How to delete files with error message ” The folder contains items whose names are too long for the Recycle bin” resolved


You might see an error message when deleting folders and files in Windows

The limitation on deleting files with paths longer than 255 characters is primarily a historical constraint related to the Windows operating system’s file system design. This limitation is often associated with the NTFS (New Technology File System) file system, which is the default file system used in modern Windows systems.

Here are a few reasons why this limitation exists:

  1. Historical Design: The 255-character limit is a relic of the early design decisions made for the NTFS file system. When NTFS was originally developed, it used a fixed-size structure for file paths, which limited the total length of file and folder names to 255 characters.
  2. Compatibility: To maintain backward compatibility with older software and to ensure consistency with various Windows components, Microsoft has not significantly increased this limit. Changing this limit could potentially break compatibility with older applications and scripts that expect the 255-character limit.
  3. API Limitations: Many Windows API functions and system calls that deal with file operations were designed with the 255-character limit in mind. Changing these APIs to support longer paths would require significant architectural changes.
  4. Security and Stability: Allowing extremely long file paths could pose security and stability risks. Long paths might lead to issues with file system indexing, performance degradation, or unintended consequences in various applications.

To work with longer file paths in modern Windows systems, Microsoft introduced “Long Paths” in Windows 10 and Windows Server 2016. This feature allows you to enable longer file paths (up to 32,767 characters) by making specific registry edits. However, not all applications and utilities fully support long paths, so you may encounter compatibility issues.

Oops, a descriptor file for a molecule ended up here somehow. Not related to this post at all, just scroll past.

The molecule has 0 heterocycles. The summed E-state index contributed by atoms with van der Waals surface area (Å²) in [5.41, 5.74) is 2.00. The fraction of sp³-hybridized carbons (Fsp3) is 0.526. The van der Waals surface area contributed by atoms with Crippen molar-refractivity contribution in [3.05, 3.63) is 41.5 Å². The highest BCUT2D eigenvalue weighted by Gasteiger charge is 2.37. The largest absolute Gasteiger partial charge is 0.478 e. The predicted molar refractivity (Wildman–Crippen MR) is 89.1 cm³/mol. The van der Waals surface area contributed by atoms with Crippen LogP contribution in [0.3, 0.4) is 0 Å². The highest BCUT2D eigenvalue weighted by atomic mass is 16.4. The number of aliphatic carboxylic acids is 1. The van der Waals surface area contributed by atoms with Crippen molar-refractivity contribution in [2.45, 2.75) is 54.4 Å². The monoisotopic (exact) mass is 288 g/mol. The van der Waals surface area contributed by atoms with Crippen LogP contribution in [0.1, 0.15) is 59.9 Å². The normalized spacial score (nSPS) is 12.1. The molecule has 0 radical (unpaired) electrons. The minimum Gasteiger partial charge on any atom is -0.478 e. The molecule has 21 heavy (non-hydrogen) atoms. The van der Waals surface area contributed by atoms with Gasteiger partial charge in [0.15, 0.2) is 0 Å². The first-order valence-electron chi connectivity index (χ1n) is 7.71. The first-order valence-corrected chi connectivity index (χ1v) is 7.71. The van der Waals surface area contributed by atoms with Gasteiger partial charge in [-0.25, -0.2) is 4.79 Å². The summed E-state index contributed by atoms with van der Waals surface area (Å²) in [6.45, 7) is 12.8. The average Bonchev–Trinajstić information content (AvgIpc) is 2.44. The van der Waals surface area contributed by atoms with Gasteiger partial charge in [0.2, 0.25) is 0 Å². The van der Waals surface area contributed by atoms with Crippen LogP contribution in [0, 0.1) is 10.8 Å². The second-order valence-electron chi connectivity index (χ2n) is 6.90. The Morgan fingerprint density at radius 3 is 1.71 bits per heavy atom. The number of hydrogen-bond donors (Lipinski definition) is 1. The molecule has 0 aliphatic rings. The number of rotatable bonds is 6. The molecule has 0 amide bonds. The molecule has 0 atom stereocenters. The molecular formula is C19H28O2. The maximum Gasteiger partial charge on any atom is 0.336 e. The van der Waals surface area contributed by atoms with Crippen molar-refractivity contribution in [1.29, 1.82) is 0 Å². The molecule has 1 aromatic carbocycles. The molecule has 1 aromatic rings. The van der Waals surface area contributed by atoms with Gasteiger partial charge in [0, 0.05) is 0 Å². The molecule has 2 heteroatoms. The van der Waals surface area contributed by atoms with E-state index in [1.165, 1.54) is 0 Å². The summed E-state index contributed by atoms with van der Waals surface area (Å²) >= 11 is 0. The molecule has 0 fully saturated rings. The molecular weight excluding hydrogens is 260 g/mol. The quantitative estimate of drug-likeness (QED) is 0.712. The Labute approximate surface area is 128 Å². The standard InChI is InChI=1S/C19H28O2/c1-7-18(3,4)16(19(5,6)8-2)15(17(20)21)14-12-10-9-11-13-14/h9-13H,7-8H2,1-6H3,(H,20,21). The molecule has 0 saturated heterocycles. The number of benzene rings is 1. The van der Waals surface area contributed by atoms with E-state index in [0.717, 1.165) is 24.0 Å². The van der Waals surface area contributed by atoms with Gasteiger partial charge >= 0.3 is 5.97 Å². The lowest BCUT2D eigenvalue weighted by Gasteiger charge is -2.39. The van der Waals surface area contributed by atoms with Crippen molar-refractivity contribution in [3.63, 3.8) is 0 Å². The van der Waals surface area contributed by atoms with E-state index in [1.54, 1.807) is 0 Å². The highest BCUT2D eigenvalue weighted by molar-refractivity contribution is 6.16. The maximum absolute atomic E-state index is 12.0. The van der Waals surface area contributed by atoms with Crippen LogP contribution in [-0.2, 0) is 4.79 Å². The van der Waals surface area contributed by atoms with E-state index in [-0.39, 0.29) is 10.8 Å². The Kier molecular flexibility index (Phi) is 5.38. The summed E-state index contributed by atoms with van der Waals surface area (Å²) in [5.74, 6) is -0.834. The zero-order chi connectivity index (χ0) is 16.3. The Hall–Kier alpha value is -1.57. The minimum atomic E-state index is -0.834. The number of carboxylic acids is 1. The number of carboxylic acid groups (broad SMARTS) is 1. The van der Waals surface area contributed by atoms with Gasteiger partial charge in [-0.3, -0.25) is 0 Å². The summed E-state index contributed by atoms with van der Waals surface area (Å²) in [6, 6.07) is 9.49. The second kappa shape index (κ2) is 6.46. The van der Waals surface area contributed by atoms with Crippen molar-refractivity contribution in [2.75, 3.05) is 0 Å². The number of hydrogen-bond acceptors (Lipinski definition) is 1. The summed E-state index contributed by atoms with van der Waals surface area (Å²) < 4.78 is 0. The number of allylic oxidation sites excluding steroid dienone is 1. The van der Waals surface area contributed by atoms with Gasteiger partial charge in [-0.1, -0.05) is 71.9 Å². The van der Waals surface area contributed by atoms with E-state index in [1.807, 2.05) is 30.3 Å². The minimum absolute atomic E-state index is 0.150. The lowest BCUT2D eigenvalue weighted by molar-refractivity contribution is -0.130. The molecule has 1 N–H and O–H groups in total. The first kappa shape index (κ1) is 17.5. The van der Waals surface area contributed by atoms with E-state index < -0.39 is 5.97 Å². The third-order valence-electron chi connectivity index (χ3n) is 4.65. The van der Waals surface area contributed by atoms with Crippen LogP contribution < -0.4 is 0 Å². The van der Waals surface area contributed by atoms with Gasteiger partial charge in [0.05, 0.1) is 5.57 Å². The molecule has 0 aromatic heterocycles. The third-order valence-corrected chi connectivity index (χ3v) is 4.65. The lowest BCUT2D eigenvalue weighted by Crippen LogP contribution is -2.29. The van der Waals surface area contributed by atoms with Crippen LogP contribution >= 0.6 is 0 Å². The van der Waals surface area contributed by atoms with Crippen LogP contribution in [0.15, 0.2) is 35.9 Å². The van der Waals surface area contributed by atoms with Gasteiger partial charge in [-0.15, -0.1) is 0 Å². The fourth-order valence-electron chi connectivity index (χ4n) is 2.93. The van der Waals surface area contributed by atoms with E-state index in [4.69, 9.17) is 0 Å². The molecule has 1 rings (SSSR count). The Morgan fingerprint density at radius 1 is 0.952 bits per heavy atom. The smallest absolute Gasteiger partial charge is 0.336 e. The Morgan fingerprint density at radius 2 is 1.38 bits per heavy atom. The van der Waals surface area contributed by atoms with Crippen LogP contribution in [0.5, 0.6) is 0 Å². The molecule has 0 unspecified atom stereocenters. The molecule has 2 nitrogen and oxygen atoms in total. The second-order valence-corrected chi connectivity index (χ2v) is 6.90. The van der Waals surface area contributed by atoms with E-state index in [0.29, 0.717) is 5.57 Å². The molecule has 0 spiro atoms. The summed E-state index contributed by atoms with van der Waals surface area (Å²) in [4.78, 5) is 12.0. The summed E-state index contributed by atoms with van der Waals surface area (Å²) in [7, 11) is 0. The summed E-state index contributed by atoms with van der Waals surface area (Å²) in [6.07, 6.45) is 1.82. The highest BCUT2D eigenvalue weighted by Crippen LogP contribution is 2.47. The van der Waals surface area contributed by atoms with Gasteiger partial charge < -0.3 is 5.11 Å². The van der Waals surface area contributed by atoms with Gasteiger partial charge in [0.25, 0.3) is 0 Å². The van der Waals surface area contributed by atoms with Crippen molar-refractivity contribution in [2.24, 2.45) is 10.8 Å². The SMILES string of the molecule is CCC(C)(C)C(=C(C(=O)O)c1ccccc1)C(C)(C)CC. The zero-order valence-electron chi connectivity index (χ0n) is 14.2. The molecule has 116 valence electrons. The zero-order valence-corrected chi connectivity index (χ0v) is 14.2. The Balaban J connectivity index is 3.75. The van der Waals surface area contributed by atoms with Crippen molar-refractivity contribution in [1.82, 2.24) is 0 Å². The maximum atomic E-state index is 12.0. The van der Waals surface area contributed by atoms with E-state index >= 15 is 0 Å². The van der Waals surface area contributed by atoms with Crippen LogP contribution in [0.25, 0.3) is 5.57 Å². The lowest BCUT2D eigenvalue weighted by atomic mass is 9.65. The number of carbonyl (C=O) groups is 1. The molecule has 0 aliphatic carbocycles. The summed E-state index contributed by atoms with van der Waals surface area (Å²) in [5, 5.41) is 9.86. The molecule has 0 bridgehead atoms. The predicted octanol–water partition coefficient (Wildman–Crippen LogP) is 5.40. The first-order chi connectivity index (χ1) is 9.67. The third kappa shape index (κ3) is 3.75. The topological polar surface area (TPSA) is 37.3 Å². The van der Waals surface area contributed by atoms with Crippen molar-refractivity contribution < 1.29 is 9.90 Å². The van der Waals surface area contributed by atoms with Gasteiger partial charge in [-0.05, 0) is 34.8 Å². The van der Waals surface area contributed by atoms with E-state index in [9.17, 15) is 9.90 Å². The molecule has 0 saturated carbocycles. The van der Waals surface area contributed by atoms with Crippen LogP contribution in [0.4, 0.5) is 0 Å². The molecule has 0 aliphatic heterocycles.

To summarize, the limitation on deleting files with paths longer than 255 characters is largely due to historical reasons, compatibility concerns, and the complexities of changing long-standing file system design decisions. While there are workarounds and ways to enable longer paths, they may not be universally applicable, and caution should be exercised when working with very long paths.


# Define the root directory where you want to start the deletion process
$rootDirectory = "c:\path"

# Use the Get-ChildItem cmdlet to list all items (files and directories) recursively
$items = Get-ChildItem -Path $rootDirectory -Recurse | Where-Object { $_.FullName.Length -gt 255 }

# Iterate through the items and delete them
foreach ($item in $items) {
    if ($item.PSIsContainer) {
        # If it's a directory, remove it and all its contents recursively
        Remove-Item -Path $item.FullName -Recurse -Force
        Write-Host "Deleted folder: $($item.FullName)"
    } else {
        # If it's a file, simply remove it
        Remove-Item -Path $item.FullName -Force
        Write-Host "Deleted file: $($item.FullName)"

Replace “C:\path\to\root\directory” with the actual path to the root directory where you want to start the deletion process.

This script will:

Recursively list all items (both files and directories) under the specified root directory using Get-ChildItem.
Filter the list to include only items with paths longer than 255 characters.
Iterate through the filtered list, and for each item:
If it’s a directory, remove it and all its contents recursively using Remove-Item -Recurse -Force.
If it’s a file, simply remove it using Remove-Item -Force.
Make sure to run this script with administrator privileges to ensure that you have the necessary permissions to delete the files and folders. Be cautious when using scripts to delete files and folders, as there’s no way to recover them once deleted. Double-check the rootDirectory variable to ensure you’re targeting the correct location.

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